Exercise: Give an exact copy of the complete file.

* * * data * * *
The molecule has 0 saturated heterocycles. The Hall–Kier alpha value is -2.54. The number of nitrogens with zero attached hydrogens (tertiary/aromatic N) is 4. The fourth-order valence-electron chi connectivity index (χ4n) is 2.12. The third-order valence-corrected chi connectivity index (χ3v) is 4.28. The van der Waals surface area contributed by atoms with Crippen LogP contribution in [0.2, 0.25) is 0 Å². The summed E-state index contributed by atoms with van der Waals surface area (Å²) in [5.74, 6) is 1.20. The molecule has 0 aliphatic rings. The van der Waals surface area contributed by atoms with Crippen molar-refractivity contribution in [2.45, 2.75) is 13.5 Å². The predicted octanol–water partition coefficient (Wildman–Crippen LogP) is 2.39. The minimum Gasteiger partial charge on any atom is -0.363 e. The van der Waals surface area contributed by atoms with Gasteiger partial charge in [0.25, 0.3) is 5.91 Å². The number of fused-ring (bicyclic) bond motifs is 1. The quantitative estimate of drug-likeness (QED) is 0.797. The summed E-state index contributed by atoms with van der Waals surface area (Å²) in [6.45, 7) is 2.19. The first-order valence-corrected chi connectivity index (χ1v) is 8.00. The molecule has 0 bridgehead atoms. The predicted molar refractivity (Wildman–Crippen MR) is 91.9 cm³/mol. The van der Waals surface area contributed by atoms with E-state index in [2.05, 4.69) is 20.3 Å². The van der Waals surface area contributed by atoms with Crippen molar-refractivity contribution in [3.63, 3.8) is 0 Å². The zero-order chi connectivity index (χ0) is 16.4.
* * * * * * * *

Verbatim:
The molecule has 0 saturated heterocycles. The Hall–Kier alpha value is -2.54. The number of nitrogens with zero attached hydrogens (tertiary/aromatic N) is 4. The fourth-order valence-electron chi connectivity index (χ4n) is 2.12. The third-order valence-corrected chi connectivity index (χ3v) is 4.28. The van der Waals surface area contributed by atoms with Crippen LogP contribution in [0.2, 0.25) is 0 Å². The summed E-state index contributed by atoms with van der Waals surface area (Å²) in [5.74, 6) is 1.20. The molecule has 0 aliphatic rings. The van der Waals surface area contributed by atoms with Crippen molar-refractivity contribution in [2.45, 2.75) is 13.5 Å². The predicted octanol–water partition coefficient (Wildman–Crippen LogP) is 2.39. The minimum Gasteiger partial charge on any atom is -0.363 e. The van der Waals surface area contributed by atoms with Gasteiger partial charge in [0.25, 0.3) is 5.91 Å². The number of fused-ring (bicyclic) bond motifs is 1. The quantitative estimate of drug-likeness (QED) is 0.797. The summed E-state index contributed by atoms with van der Waals surface area (Å²) in [6.45, 7) is 2.19. The first-order valence-corrected chi connectivity index (χ1v) is 8.00. The molecule has 0 bridgehead atoms. The predicted molar refractivity (Wildman–Crippen MR) is 91.9 cm³/mol. The van der Waals surface area contributed by atoms with E-state index in [2.05, 4.69) is 20.3 Å². The van der Waals surface area contributed by atoms with Crippen molar-refractivity contribution in [3.63, 3.8) is 0 Å². The zero-order chi connectivity index (χ0) is 16.4.